Vehicle depreciation is the decline in value of the car from the time you bought. The moment you drive it off the dealers’ lot, it immediately starts losing value. Even if you change your mind halfway around the block, you will now be looking at a car worth only the wholesale value. And the wholesale value is far less than the original retail value. Continue reading to find out all you need to know about car depreciation.
How quickly does the value decline?
Cars depreciate at different rates, but in general, most cars depreciate at a rate of 15 – 30% per year. You can expect your car to lose at least half its value after 5 years of owning it.
Is my car a liability or an asset?
When you buy a house, it may accrue in value with time. Depending on the location and many other factors, it either improves with age or it becomes more sought after, therefore making your house, an asset. Unfortunately, your car can only be seen as an asset if the value is greater than what you owe on it, and even then, it is a depreciating asset. Some cars (vintage or collectors’ car like the 1970 Ford Mustang Boss 429) are more sought after and thus retain a higher value throughout their life.
Additionally, owning a car comes with ongoing expenses such as fuel, insurance, maintenance and repairs. This is why your car is considered to be a liability more than an asset.
How much can I expect my car to depreciate?
The amount that a vehicle depreciates by, varies depending on the type, make, year and model of the car. The colour of your car will also influence the rate of depreciation. Cars that have a neutral paint colour, such as black, silver or white retain more value than those with more exotic paint colours. This is because neutral colours tend to remain popular in the future, resulting in higher resale value.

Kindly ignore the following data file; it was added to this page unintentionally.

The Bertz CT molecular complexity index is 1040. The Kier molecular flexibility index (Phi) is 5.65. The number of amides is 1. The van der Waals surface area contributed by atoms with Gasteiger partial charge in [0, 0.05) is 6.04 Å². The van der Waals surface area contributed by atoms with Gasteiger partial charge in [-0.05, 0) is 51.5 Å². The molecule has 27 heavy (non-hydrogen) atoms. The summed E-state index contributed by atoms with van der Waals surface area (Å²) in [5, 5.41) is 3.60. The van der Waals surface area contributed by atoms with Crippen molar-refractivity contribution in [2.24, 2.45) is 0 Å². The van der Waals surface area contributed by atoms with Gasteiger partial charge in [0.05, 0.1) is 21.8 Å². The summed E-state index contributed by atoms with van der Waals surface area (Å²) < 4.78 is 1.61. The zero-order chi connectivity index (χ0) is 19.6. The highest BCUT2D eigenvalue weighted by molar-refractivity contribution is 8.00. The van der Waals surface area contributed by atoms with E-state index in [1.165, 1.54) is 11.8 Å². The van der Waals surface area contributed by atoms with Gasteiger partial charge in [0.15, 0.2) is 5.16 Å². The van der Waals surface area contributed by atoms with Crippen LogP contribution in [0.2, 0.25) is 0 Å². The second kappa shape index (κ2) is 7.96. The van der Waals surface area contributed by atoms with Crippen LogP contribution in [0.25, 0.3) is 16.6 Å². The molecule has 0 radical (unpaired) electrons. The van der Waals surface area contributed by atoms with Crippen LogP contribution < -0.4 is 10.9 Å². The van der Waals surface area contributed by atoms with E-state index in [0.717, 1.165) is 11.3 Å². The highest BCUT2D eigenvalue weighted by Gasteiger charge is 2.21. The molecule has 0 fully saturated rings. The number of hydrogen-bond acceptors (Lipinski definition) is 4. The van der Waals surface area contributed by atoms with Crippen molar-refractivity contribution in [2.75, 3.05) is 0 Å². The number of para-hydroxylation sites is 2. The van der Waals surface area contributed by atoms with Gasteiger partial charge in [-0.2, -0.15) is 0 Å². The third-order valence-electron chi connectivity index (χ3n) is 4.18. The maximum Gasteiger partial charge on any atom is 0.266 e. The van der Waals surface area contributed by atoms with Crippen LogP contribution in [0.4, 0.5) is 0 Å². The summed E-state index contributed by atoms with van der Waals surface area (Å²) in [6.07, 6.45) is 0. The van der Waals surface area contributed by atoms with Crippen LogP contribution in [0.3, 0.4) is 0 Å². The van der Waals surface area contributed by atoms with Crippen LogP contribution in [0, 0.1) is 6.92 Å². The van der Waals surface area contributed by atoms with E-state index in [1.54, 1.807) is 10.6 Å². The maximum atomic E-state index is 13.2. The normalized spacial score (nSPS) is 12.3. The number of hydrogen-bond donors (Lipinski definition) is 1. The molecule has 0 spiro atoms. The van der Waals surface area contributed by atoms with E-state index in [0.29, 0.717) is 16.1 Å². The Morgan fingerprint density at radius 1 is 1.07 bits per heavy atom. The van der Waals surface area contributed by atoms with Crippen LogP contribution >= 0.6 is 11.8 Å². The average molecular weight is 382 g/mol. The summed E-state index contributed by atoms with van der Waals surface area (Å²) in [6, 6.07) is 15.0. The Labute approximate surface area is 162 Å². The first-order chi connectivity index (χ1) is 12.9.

High-quality cars with low maintenance and good reputation also have better resales value and lower depreciation rates. Brands such as Toyota and Honda enjoy good maintenance records and have a reputation for being well built.
Therefore, a car in its second year will be worth 80% to 85% of its value and a car in its third year will be worth 80% to 85% of its second-year value.
What affects my car’s depreciation rate?
The following factors will increase the rate at which your car loses value:
- Condition – Any damage or wear and tear
- Mileage – A high odometer reading
- Warranty – A short warranty period
- Service – An incomplete history
- Reputation – Cars believed to be unreliable
- Ownership – Too many previous owners
- Age – Older models
- Economy – High fuel consumption
- Size – Big luxury cars with higher expenses
- Demand – Low demand, high supply
- Modifications – Spoilers and other non-standard fittings
How do I retain the value of my new car?
Depreciation is inevitable, but since owning a vehicle is mostly a necessity in South Africa, we can only try to minimise the effects. Especially if you’re buying a used car, begin by choosing a quality used car that will hold its value.
- Buy as new as possible with the lowest mileage
- Avoid outrageous paint jobs – neutral colours stay popular for longer
- Complete regularly scheduled maintenance
- Keep the service records
- Keep the interior clean
- Garage the vehicle
- Keep features in shape
- Add more features (central locking, air conditioning, CD/MP3/Bluetooth)
In general, it makes sense to buy a quality used vehicle with low mileage. But this becomes even more important when you begin to consider depreciation values and what your vehicle will end up being worth when you eventually decide to sell it.
Now that you know all you can about vehicle depreciation, but want to know more, please feel free to get in touch with us on (021) 001 0760.
Auto Pedigree. (2020, Sept 13). How does vehicle depreciation work? Retrieved from https://bit.ly/2Fgv0L1
Cars Direct. (2020, March 11). Why does a new car lose value after it’s driven off the lot? Retrieved from https://bit.ly/2FgR881